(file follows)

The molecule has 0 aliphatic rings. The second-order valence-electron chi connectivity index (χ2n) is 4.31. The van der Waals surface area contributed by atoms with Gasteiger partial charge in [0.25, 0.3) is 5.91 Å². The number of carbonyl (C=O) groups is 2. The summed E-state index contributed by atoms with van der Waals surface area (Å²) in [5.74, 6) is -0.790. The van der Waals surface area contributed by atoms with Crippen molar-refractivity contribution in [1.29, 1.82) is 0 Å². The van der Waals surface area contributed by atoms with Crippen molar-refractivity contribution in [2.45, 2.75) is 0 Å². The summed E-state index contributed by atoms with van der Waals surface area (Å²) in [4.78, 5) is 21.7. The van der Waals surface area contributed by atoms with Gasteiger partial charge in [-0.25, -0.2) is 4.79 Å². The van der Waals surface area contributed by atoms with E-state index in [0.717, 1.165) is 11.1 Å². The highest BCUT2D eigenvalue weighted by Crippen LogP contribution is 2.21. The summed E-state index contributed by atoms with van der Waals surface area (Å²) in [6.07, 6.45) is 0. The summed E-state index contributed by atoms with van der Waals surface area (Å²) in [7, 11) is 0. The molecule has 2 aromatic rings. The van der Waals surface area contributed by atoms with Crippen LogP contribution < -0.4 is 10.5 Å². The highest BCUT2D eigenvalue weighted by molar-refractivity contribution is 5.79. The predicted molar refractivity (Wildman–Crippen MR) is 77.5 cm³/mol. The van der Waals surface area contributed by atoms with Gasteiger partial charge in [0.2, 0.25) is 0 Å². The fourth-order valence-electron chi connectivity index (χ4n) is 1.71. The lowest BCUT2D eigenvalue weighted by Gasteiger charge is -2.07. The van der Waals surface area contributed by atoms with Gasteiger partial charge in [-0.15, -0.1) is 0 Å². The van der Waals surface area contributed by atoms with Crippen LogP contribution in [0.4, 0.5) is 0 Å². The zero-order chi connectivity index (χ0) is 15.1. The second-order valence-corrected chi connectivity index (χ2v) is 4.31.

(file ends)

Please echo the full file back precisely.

The molecule has 0 aliphatic rings. The second-order valence-electron chi connectivity index (χ2n) is 4.31. The van der Waals surface area contributed by atoms with Gasteiger partial charge in [0.25, 0.3) is 5.91 Å². The number of carbonyl (C=O) groups is 2. The summed E-state index contributed by atoms with van der Waals surface area (Å²) in [5.74, 6) is -0.790. The van der Waals surface area contributed by atoms with Crippen molar-refractivity contribution in [1.29, 1.82) is 0 Å². The van der Waals surface area contributed by atoms with Crippen molar-refractivity contribution in [2.45, 2.75) is 0 Å². The summed E-state index contributed by atoms with van der Waals surface area (Å²) in [4.78, 5) is 21.7. The van der Waals surface area contributed by atoms with Gasteiger partial charge in [-0.25, -0.2) is 4.79 Å². The van der Waals surface area contributed by atoms with E-state index in [0.717, 1.165) is 11.1 Å². The highest BCUT2D eigenvalue weighted by Crippen LogP contribution is 2.21. The summed E-state index contributed by atoms with van der Waals surface area (Å²) in [6.07, 6.45) is 0. The summed E-state index contributed by atoms with van der Waals surface area (Å²) in [7, 11) is 0. The molecule has 2 aromatic rings. The van der Waals surface area contributed by atoms with Crippen LogP contribution < -0.4 is 10.5 Å². The highest BCUT2D eigenvalue weighted by molar-refractivity contribution is 5.79. The predicted molar refractivity (Wildman–Crippen MR) is 77.5 cm³/mol. The van der Waals surface area contributed by atoms with Gasteiger partial charge in [0.2, 0.25) is 0 Å². The fourth-order valence-electron chi connectivity index (χ4n) is 1.71. The lowest BCUT2D eigenvalue weighted by Gasteiger charge is -2.07. The van der Waals surface area contributed by atoms with Gasteiger partial charge in [-0.15, -0.1) is 0 Å². The van der Waals surface area contributed by atoms with Crippen LogP contribution in [0.4, 0.5) is 0 Å². The zero-order chi connectivity index (χ0) is 15.1. The second-order valence-corrected chi connectivity index (χ2v) is 4.31.